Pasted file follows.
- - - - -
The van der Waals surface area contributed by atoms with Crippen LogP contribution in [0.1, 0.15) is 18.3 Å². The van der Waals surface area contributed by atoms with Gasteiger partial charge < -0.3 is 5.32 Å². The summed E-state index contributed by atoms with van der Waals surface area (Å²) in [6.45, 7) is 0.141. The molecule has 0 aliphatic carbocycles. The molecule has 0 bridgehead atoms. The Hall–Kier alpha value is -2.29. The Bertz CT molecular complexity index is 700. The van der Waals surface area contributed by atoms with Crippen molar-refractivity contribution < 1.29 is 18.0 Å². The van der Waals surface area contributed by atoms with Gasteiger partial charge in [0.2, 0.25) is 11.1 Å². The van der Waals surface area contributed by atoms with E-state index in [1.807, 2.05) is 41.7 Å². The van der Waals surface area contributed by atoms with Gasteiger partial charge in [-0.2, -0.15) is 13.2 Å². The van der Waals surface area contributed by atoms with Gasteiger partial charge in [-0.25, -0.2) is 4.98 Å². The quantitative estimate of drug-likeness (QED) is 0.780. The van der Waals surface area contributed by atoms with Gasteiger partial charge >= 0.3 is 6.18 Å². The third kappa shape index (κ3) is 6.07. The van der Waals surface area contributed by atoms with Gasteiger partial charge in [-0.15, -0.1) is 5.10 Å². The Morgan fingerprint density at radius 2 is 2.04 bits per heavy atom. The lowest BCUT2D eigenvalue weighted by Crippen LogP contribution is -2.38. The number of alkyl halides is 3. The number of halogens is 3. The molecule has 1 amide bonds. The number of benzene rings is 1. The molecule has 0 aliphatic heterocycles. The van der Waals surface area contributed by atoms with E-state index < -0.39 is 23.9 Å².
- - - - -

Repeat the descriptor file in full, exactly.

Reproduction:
The van der Waals surface area contributed by atoms with Crippen LogP contribution in [0.1, 0.15) is 18.3 Å². The van der Waals surface area contributed by atoms with Gasteiger partial charge < -0.3 is 5.32 Å². The summed E-state index contributed by atoms with van der Waals surface area (Å²) in [6.45, 7) is 0.141. The molecule has 0 aliphatic carbocycles. The molecule has 0 bridgehead atoms. The Hall–Kier alpha value is -2.29. The Bertz CT molecular complexity index is 700. The van der Waals surface area contributed by atoms with Crippen molar-refractivity contribution < 1.29 is 18.0 Å². The van der Waals surface area contributed by atoms with Gasteiger partial charge in [0.2, 0.25) is 11.1 Å². The van der Waals surface area contributed by atoms with E-state index in [1.807, 2.05) is 41.7 Å². The van der Waals surface area contributed by atoms with Gasteiger partial charge in [-0.2, -0.15) is 13.2 Å². The van der Waals surface area contributed by atoms with Gasteiger partial charge in [-0.25, -0.2) is 4.98 Å². The quantitative estimate of drug-likeness (QED) is 0.780. The van der Waals surface area contributed by atoms with Gasteiger partial charge >= 0.3 is 6.18 Å². The third kappa shape index (κ3) is 6.07. The van der Waals surface area contributed by atoms with Gasteiger partial charge in [-0.15, -0.1) is 5.10 Å². The Morgan fingerprint density at radius 2 is 2.04 bits per heavy atom. The lowest BCUT2D eigenvalue weighted by Crippen LogP contribution is -2.38. The number of alkyl halides is 3. The number of halogens is 3. The molecule has 1 amide bonds. The number of benzene rings is 1. The molecule has 0 aliphatic heterocycles. The van der Waals surface area contributed by atoms with E-state index < -0.39 is 23.9 Å².